“Today, we put order in the Wild West of crypto assets and set clear rules for a harmonized market that will provide legal certainty for crypto asset issuers, guarantee equal rights for service providers and ensure high standards for consumers and investors,” said Stefan Berger, the lawmaker who led negotiations on behalf of the European Parliament.
3) SEC: Bitcoin is only crypto commodity
The tussle between the various US financial regulatory agencies for oversight of the cryptoasset market continued last month, with Securities and Exchange Commission chair Gary Gensler saying that bitcoin alone counts as a commodity, with other tokens demonstrating characteristics of securities.
Gensler has consistently voiced his position that a significant portion of the digital assets markets should fall under existing US securities law.
However, in the recent broad crypto regulation framework outlined in President Joe Biden’s infrastructure bill, the Commodity Futures Trading Commission (CFTC) was designated as the primary agency tasked with policing the sector.
Given the CFTC’s experience in handling complex markets and the inclusion of bitcoin futures and similar assets on commodity exchanges, it seems unlikely that Gensler and the SEC will have the primary purview over the sector.
"Some, (cryptos are commodities) like bitcoin, and that's the only one, Jim, I'm going to say because I'm not going to talk about any one of these tokens [that] my predecessors and others have said [are] a commodity," Gensler said in an interview with CNBC’s Jim Cramer.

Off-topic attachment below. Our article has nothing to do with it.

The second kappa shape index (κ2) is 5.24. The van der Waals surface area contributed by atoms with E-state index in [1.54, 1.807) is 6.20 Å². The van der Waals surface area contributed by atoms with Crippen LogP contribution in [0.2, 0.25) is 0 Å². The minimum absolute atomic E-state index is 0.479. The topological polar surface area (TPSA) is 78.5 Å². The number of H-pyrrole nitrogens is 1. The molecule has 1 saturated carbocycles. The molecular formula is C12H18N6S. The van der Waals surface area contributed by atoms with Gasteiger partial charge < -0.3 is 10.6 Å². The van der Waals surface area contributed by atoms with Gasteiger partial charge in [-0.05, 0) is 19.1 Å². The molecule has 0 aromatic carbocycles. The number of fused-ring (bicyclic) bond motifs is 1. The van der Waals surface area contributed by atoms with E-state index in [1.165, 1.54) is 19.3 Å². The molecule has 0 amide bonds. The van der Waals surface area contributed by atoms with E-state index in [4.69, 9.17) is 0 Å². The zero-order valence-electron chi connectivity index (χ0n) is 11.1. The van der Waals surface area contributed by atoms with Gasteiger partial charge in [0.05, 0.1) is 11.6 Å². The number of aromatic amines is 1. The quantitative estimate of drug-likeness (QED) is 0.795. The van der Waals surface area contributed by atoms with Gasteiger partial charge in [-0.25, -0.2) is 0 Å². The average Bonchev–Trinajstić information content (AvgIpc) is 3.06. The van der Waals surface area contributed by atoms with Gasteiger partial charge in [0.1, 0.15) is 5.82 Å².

4) US crypto broker reporting
One major takeaway from Biden’s infrastructure bill for crypto was the proposed requirement for digital asset brokers to report information about their customers’ activity.
The concept has drawn criticism from some sectors of the crypto market, but the bill was passed into law last November and the rules were slated to take effect as soon as January 2023, with the IRS beginning to receive information for tax purposes the following year.
However, the definition of what constitutes a broker has proved a sticking point from the get go, and, with the technical challenges of rolling out such a reporting requirement in light of the ongoing regulatory uncertainty around the sector, it seems the implementation has been pushed back.
That will allow more time to firm up the as-of-yet still unclear definitions included in the bill, and give some space for agencies to figure out how such a regulation would work in practice.
5) Japan Stablecoin Law
Japan has become the latest country to pass a law governing stablecoins after the country’s Upper House of parliament approved amendments to the Payment Services Law.
As in other jurisdictions, Japanese officials have raised concerns about the potential risks of unregulated stablecoins linked to the dollar, yen and other currencies, and this legislation places significant restrictions on operators in the market.
Licenses are now required by stablecoin issuers, with banks, money transfer agents and trust companies designated as issuers.
Meanwhile intermediaries such as exchanges responsible for handling stablecoin transactions will now be required to register with the regulator and adhere to relevant anti-money laundering requirements.